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Could we still hope to see a ranking boost thanks to the switch? Truth be told, it's highly unlikely that HTTPS can help you up with Google rankings.
On the contrary, there are countless examples of how the switch can go terribly wrong: So, if not for rankings and security, why on earth would you run through this tedious process?
You may need to refresh the page, but once you do, it will either say "AMP validation successful" or give you a list of issues to fix.
Many Word Press analytics plugins are already enabling AMP tracking by default.
According to Condé Nast's John Shehata, AMP pages tend to perform better in search both in terms of rankings and CTRs: And even though this improvement is not going to bring your floods of traffic straight away (we have to understand that the majority of mobile search traffic still comes from non-AMP search results), it's quite likely that getting AMPed will pay off soon — AMP already dominates fresh content and its share will only grow.
As for now, AMP is a young and thus quite "experimental" format, and you might want to "let the dust settle" before getting AMPed yourself.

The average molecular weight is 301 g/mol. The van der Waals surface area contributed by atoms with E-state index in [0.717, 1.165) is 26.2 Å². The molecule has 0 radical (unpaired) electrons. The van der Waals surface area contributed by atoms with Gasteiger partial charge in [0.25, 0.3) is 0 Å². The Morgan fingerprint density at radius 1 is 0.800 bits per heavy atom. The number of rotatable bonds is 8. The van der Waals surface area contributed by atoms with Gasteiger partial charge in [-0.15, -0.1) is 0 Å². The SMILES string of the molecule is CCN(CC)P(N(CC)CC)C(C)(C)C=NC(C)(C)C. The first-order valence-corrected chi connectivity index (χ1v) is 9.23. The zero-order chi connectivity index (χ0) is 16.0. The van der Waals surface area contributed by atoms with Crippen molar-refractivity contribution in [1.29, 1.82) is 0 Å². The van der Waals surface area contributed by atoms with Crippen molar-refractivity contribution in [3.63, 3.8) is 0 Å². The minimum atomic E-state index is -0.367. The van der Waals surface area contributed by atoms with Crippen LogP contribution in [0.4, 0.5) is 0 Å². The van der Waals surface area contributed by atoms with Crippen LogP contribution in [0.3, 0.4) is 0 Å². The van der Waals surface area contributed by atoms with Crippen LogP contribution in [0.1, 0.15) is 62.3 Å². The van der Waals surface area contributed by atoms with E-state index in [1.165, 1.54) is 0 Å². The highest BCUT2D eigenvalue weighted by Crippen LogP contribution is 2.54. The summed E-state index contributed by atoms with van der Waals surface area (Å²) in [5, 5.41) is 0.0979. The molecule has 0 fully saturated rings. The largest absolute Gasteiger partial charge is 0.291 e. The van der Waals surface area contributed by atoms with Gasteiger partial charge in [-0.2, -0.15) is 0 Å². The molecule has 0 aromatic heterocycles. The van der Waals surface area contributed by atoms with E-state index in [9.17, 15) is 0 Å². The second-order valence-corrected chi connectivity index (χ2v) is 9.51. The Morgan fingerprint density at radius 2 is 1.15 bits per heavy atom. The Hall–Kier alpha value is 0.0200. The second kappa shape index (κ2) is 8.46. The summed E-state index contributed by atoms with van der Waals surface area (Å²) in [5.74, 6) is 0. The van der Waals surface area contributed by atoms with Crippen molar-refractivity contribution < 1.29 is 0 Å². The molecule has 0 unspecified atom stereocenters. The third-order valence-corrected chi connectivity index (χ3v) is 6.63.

However two months ago Google turned the SEO world upside down, announcing that redirects no longer result in losing Page Rank and you are free to use any type of 3xx redirection without the fear to lose your rankings.
Ever since its launch in search results in February 2016, AMP has been in the SEO news.Some of them are quite logical and expected, but others are Accelerated Mobile Pages project (AMP for short) is a new Google initiative to build a better, more user friendly mobile Web by introducing a new "standard" for building web content for mobile devices.Basically, this new standard is a set of rules that form a simple, lighter version of HTML.However, despite all the buzz around the project, SEOs and webmasters keep treating it quite warily.Is AMP yet another Google fad to come and go within a few months like many of them did before?